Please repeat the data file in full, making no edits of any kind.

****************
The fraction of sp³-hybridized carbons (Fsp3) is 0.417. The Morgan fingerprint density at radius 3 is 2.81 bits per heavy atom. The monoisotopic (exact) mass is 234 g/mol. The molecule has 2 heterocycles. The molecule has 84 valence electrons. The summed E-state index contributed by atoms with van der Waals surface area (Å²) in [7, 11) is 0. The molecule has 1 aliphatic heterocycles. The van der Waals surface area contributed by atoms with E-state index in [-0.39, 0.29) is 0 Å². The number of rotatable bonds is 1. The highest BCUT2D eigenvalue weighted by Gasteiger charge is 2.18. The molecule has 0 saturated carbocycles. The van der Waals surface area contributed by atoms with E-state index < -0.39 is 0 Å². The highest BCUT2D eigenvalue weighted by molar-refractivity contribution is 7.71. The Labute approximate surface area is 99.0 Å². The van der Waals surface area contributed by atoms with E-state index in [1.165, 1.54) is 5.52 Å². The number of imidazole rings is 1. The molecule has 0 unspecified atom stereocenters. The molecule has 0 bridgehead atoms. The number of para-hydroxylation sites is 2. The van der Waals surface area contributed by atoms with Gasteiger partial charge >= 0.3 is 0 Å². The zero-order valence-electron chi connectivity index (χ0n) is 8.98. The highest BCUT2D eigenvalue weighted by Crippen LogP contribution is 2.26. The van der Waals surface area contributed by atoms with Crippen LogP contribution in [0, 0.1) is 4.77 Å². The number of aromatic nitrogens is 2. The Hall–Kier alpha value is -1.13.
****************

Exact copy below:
The fraction of sp³-hybridized carbons (Fsp3) is 0.417. The Morgan fingerprint density at radius 3 is 2.81 bits per heavy atom. The monoisotopic (exact) mass is 234 g/mol. The molecule has 2 heterocycles. The molecule has 84 valence electrons. The summed E-state index contributed by atoms with van der Waals surface area (Å²) in [7, 11) is 0. The molecule has 1 aliphatic heterocycles. The van der Waals surface area contributed by atoms with E-state index in [-0.39, 0.29) is 0 Å². The number of rotatable bonds is 1. The highest BCUT2D eigenvalue weighted by Gasteiger charge is 2.18. The molecule has 0 saturated carbocycles. The van der Waals surface area contributed by atoms with E-state index < -0.39 is 0 Å². The highest BCUT2D eigenvalue weighted by molar-refractivity contribution is 7.71. The Labute approximate surface area is 99.0 Å². The van der Waals surface area contributed by atoms with E-state index in [1.165, 1.54) is 5.52 Å². The number of imidazole rings is 1. The molecule has 0 unspecified atom stereocenters. The molecule has 0 bridgehead atoms. The number of para-hydroxylation sites is 2. The van der Waals surface area contributed by atoms with Gasteiger partial charge >= 0.3 is 0 Å². The zero-order valence-electron chi connectivity index (χ0n) is 8.98. The highest BCUT2D eigenvalue weighted by Crippen LogP contribution is 2.26. The van der Waals surface area contributed by atoms with Crippen LogP contribution in [0, 0.1) is 4.77 Å². The number of aromatic nitrogens is 2. The Hall–Kier alpha value is -1.13.